Flower Folklore

Flower Folklore

Ann Meyer

Flower Folklore

Spring is a time when the earth awakens and blesses us with stunning flowers. Just like us, these flowers hold magic and mystery.

Spring is a time of rebirth and renewal! The Earth has awakened from its winter slumber and is ready to bask in the sunshine once again. One of the first signs that spring has returned is the sight of blooming flowers. Typically, the flowers of spring are flashy and brightly colored. Their petals act as rays of sunshine and warmth, reminding us that there is hope and rejuvenation in the air. 

As the season of spring progresses so do the flowers, each of them arriving at their own pace. Beginning with snowdrops, daffodils and crocuses then transitioning to irises, magnolias, and tulips. Each flower has its own story on how it came about and acts as a sign for the time.  


Snowdrop flowers are one of the first to appear, usually between the end of winter and the beginning of spring. Depending on where you live, you will often see them right after Imbolc. Their bell-shaped petals and snow coloring make them easy to identify. It is said that when the Creator was constructing the Earth he asked the flowers to don the white color of the snow. The flowers, tired of winter, refused and instead opted for brightly colored petals to signify the return of the sun. The only flower that agreed to take on the white coloring was the snowdrops. In return, the Creator granted them to be the first flower to bloom. Another story states that the sun took the form of a beautiful young woman and would return to the earth, marking spring's beginning. A winter monster wanted the sun to himself so he captured her and held her hostage in a dark cave. A brave man named Hero set out to rescue the sun and when battling the winter monster he was injured, later dying from his wounds. Some of his blood fell to the ground and from the earth sprouted snowdrops. The sun was able to escape the monster and spring returned as it was meant to be. In remembrance of Hero, the sun allowed the snowdrops to signify her yearly return to Earth.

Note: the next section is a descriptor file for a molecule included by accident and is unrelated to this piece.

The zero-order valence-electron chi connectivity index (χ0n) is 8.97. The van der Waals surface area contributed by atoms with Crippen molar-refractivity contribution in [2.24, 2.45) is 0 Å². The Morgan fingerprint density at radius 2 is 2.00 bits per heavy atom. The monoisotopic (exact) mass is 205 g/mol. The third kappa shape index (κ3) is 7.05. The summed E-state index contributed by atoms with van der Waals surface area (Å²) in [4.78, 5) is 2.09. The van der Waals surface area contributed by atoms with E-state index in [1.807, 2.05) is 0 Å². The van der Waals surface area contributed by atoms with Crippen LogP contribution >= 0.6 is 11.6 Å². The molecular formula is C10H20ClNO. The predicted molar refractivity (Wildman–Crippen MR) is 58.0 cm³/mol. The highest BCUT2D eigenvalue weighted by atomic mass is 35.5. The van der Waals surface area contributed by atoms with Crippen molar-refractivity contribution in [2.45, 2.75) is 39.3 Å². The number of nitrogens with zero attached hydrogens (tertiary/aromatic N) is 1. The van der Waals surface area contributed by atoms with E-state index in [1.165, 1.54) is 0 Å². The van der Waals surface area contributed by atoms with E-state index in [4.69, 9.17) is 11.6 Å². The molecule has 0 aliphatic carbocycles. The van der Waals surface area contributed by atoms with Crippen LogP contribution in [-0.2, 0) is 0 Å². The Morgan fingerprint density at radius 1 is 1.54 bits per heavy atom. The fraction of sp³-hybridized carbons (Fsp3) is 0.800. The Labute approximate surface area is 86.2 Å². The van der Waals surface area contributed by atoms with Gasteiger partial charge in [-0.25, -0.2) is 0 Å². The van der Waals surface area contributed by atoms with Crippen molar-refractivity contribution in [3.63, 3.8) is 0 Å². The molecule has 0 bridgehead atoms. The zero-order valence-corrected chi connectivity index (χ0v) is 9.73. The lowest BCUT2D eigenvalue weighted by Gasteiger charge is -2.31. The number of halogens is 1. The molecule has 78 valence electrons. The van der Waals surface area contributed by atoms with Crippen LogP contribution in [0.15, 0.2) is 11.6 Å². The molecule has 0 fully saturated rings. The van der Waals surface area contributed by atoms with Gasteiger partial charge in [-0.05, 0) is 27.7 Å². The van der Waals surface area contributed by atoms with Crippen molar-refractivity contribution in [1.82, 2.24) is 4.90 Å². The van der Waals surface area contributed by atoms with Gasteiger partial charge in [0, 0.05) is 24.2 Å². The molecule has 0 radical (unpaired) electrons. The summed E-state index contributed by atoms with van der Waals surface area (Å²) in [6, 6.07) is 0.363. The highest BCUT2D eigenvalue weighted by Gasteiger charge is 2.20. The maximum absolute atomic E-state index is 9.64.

Snowdrops symbolize: hope, renewal, rebirth, and modesty


Crocuses are another flower that appears early on in the spring season. More often than not they are a rich purple hue, but they can be seen in other colors such as orange or cream. Most crocus folklore originated from ancient Greek mythology. One story they believed was that Crocus was a beloved companion to the god Hermes. One day during a game of discus, Crocus was stuck by a thrown disk and was killed. Hermes mourned his friend and turned his body into a flower as a remembrance. Another tale from Greek mythology is told about crocus flowers. In this story, Crocus was a human who was in love with a nymph. Since mortals and nymphs could not be together, this caused many problems. The gods took pity on the two lovers and turned them both into flowers, that way they could spend their days together. Since saffron comes from the crocus flower, there is a theory that crocuses were named after the word “Krokos” which translates to “saffron” in Greek. Saffron is considered a wealthy or “rich man’s” spice since it can be quite expensive to buy. This is because crocuses only produce three strands of saffron at a time and it takes the effort of many flowers to produce even a small amount.

"I always say crocus are the gatekeepers from Spring to Winter!"-Amanda F. 

Crocuses symbolize: joy, riches, new beginnings, and prosperity